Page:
Hundred Oaks Mansion, Winchester Tennessee

Date added: May 28, 2021 Categories: Tennessee House Mansion

Hundred Oaks was begun 1889-1892. It was built for Arthur Handly Marks, a local wealthy man, of local materials, by local craftsmen. Its architecture, though based on Scottish precedents, is a combination of Jacobean, Romanesque and Dutch styles. Samuel M. Patton, Chattanooga architect, is responsible for the original design and plan, but construction ceased with Marks's death in 1892. The residence's construction continued a few years later under the direction of John Marks Handly and according to the designs of Hathcart c. Thompson and Julian G. Zwicker, Nashville architects. Further work was done by the Catholic Paulist Fathers who owned and occupied the estate from 1901 to 1955. Here they established their third mission to serve American Protestants. In 1901 this was the site of the first Paulist Convention at which the Catholic mission to Protestants was defined. Hundred Oaks was a major site for Catholic religious activity in the South during these years. The house stood vacant for several years afterward but was restored in the early 1970's.

Arthur Handly Marks was described as a bookish dilettante who always wore flashy dress and carried a cane. In his early years he was tutored by his mother, Novella Davis Marks. His brother studied law under her for five months and then went on to Cumberland University where alter only five additional months he was admitted to the bar.

Arthur was a dreamer and an indifferent student. He went to Vanderbilt, then to John Hopkins, and finally finished at Sewanee in 1882 at age 17, Bishop Thomaa F. Gailor of Sewnee said of him, he "loved to translate the Odes of Horace and imitate the meter or the poet, but he did not exhibit much enthusiasm for the technical subtitles of the syntaz." Nevertheless he was kind and very popular. He was described as impractical, visionary, but warm-hearted and loving. He had great appreciation for all beautiful things. Being literary he gave a noteworthy. commencement speech on "The Dignity of Human Nature." He also wrote prose and poetry, some of which were later privately and posthumously printed and called "Igerne and Other Writings of Arthur Handly Marks".

After graduation he began to read law in his father's office. His father, Albert S. Marks, was born in 1836. He came to Winchester in 1855 and studied law under the firm of Colyr, Marks, & Fritzell. In 1858 he was admitted to the bar. With the coming or the Civil War, Marks joined the Confederate Army and was appointed Captain and later Colonel of the 7th Tennessee Division, At the Battle of Murfreesboro, Marks underwent crude amputation of a wounded foot. During his infirmity he married Novella Davis of Wilson County in 1863. He was assigned to the military hospital in LaGrange, Georgia where in 1864 Arthur Handly Marks was born. After the war he returned to Winchester to practice law and he soon became involved in politics, In 1870 he was elected Chancellor of the 4th Chanceey Division and in 1879 he was elected 21st Governor or Tennessee.

In 1888 ex-Governor Porter, assistant Secretary of State to President Cleveland and relative of Mrs. Marks, appointed Arthur to the consular services. He was sent to London as secretary of the American legation where he stayed one year. Free time was spent hiking in England and Scotland and admiring the many estates. Later he went to Berlin. There he met Mary Hunt whom he had known in Nashville. In the fall he resigned and he and Miss Hunt went to Stirling, Scotland where they were married in November. The following Feburary the two of them returned to Winchester and Hundred Oaks.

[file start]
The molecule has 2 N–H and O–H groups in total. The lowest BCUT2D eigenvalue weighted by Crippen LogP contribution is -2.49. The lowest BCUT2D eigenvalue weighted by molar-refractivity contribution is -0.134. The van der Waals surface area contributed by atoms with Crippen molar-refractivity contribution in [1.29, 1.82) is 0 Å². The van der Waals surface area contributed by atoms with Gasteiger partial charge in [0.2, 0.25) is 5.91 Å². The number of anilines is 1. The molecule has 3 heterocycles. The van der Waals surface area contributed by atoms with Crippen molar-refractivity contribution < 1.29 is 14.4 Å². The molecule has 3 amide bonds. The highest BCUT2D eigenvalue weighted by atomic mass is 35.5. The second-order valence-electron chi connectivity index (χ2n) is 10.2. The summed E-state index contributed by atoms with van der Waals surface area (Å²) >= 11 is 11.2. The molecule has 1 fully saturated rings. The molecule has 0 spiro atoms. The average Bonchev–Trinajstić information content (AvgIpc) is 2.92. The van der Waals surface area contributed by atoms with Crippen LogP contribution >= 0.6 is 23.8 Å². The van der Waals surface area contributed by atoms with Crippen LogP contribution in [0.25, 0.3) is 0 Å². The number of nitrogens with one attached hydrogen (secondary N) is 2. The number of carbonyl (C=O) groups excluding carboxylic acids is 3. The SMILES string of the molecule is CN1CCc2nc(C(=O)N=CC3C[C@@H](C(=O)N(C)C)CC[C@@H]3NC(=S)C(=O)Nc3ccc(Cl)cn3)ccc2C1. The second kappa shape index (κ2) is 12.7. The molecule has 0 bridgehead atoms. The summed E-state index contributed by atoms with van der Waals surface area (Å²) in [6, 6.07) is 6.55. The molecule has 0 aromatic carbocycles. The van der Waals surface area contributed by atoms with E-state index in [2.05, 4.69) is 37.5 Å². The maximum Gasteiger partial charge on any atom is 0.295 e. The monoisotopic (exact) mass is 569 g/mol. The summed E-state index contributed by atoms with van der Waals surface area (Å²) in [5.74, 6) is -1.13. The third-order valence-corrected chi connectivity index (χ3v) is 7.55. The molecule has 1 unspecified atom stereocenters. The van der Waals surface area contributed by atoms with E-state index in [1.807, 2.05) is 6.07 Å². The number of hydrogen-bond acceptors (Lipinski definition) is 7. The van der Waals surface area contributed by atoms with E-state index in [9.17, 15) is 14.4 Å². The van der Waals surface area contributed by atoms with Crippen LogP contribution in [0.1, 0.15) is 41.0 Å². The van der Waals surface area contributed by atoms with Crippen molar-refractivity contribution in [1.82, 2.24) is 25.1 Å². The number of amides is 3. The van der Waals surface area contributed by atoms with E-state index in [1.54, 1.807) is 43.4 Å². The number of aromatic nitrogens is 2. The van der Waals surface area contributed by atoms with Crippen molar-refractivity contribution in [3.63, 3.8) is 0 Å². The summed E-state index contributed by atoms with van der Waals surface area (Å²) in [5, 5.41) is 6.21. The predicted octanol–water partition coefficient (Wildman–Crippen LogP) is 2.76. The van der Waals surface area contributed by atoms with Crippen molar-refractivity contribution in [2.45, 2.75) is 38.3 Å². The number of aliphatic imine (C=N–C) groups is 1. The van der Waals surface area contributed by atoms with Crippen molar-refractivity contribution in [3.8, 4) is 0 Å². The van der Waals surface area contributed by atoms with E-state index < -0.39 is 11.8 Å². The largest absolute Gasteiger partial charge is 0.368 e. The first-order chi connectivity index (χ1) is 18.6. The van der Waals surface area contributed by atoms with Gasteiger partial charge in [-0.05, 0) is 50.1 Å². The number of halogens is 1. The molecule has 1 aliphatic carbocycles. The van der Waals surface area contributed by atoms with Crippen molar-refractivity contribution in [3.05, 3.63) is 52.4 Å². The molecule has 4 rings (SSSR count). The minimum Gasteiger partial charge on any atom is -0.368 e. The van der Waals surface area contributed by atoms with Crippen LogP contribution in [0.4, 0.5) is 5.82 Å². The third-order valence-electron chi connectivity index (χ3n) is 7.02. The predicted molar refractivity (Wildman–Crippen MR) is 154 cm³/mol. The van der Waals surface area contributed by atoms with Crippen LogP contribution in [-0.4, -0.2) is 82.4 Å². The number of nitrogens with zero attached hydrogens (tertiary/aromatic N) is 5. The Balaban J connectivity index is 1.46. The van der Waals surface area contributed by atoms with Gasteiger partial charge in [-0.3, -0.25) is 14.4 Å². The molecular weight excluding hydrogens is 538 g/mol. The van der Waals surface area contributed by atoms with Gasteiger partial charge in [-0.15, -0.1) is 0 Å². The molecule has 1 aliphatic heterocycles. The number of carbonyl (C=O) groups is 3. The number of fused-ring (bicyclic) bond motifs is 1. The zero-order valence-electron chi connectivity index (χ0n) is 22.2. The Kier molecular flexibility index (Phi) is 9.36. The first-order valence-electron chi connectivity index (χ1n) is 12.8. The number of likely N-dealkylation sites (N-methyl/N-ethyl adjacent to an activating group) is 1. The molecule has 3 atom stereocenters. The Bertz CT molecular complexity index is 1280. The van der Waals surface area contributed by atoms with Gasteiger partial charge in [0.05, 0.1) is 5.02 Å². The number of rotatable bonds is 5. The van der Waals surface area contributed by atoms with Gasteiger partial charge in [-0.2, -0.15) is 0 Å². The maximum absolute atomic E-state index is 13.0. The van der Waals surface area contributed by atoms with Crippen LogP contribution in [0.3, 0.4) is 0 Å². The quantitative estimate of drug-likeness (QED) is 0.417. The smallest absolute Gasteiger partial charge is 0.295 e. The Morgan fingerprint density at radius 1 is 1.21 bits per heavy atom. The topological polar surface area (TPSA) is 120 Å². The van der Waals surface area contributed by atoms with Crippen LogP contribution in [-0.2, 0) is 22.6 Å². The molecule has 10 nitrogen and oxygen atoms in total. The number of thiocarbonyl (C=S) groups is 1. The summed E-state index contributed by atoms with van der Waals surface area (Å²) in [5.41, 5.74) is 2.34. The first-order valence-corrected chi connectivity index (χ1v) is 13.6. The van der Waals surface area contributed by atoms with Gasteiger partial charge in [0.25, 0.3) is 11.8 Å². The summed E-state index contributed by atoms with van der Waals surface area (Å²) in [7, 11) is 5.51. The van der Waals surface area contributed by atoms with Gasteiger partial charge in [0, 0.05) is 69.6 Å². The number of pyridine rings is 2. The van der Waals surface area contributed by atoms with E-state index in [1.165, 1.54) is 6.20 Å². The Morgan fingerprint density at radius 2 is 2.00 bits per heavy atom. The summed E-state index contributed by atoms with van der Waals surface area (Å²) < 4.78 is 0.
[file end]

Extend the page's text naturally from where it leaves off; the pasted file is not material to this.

Hundred Oaks was a large tract of land which Albert S. Marks had bought from George W. Hunt around 1870. Later the Marks family moved onto the estate and into the ante-bellum mansion. The appearance of the house had gone unrecorded other than that it was large, two storied, brick, symmetrical, and rectangular. It had three suites, one for Gov, and Mrs. Marks and one for each of the two boys.

Young Arthur came into much money after his marriage. With it he began to seek ways of improving the estate that would reflect the romantic notions of gentility which overwhelmingly impressed him during his stay in Europe. One account claims that he attempted to incorporate in Hundred Oaks all the features he had admired in the castles of Europe that he had seen. "Neither time nor money should stand in the way of the implementing of his ideas," wrote another account.

Upon returning from Europe he recommenced his law practice but actually paid it little attention and soon he abandoned all pretense of labor for a life of contemplation, writing, and attending to the building of his estate and dream. He frequently exercised specious and foolish displays of manorialism. Supposedly he once rode out upon his horse in the manner of an English baron tossing coins to the children of his tenants. And for the sake of nobleese oblige he taught a Monday class in English composition at Winchester Normal School to fulfill his social responsibility toward the unenlightened. A man of flowery language, he delivered the seconding nomination for Governor Turney. Literary and philological discussions were held in the drawing room of his new "castle," Among other idiosyncracies there were no clocks in the house as Marks had a disdain for time schedule.